Vera at home
Amid all this, the sun shines in through my many windows, waking me around 7AM every morning. Alina and I chat about THC concentrations in hemp plants. Beth is teaching me about tea and how to long-board. Our former roommate Mickey visits on the weekends. Noah and I share anatomy books and sheet music. Vera and I speak with her Irish farmer friend (who lives in Greece) and try to speak Greek to one another. After four years I feel that I'm finally living with people and, thus far, I'm enjoying it! It's too bad I don't manage to spend more time at home.
Mickey visiting

I ran into Cordelia the other day and learned about her summer camping trip. While Montana is, no doubt, one of the best story tellers I've ever met, Cordelia's expressions and gesticulations - at once child-like in enthusiasm and freedom, yet sophisticatedly adult in content and timing - draw me in equally. She also told me about a Climate Modeling seminar, so now I spend my Wednesdays listening to mathematicians digest the charts scientists and politicans use to scare and, we hope, better us.

I've been lucky to bump into some interesting people this Fall. The one on the right accidentally discovered the EWB office and asked if she should be creeped out when I wanted a picture of her bag. Jusko told her no as we all crowded in for the shot. I thought it would be a little strange to ask about taking pictures of cool tattooes, but, after trailing my subject half way across campus, I realised that avoiding doing so led to things stranger still. The tattoo reminded me of Christine's (more on this later) - I think the organic/nature theme make them more palatable.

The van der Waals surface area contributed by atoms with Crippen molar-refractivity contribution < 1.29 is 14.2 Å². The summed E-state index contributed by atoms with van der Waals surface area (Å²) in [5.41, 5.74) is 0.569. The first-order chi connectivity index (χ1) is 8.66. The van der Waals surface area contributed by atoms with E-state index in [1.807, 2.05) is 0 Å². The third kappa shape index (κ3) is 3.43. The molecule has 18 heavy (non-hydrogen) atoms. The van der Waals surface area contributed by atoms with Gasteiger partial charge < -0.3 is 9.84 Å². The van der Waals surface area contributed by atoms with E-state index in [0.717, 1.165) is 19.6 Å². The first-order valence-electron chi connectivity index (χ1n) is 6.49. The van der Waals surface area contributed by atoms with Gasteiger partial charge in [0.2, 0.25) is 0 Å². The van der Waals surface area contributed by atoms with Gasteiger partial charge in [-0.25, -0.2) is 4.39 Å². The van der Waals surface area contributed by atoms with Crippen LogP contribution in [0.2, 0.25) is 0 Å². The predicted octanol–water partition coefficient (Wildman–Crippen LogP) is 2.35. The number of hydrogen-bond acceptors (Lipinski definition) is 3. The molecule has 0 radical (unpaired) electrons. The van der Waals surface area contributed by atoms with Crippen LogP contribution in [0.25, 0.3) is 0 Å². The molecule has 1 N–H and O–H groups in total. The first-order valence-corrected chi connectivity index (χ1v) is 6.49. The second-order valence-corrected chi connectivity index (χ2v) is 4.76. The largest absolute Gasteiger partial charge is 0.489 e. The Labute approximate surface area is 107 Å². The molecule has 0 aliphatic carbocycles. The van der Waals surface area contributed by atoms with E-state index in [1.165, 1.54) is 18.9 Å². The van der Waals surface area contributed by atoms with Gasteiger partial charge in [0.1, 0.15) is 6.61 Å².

On Halloween night, Becca, Brittany, and Kari decided I should have a little birthday celebration, so we had some wonderful pasta and cake. It was the first time I'd been in Britt's house since Kari and Steph moved out. The place looked good, but, with everything rearranged, there was an odd sense of dislocation.
After the meal, we got all dressed up and headed down to the river in Hidden Falls park to watch the Barebones Halloween Show - this required dressing up. This year the show was a dance/opera of sorts with no words. The main character died at the very beginning and we then followed their descent to the underworld where their heart was weighed against a feather. The show featured specatular fire, huge phantasmagoical dogs, people on stilts dress as butterflies, and so forth. It was the first time in three years I haven't been part of the production, so there was an element of the bittersweet. The performance finished by going down to the river to sing and cast names of loved ones onto a burning raft which was borne away by the waters.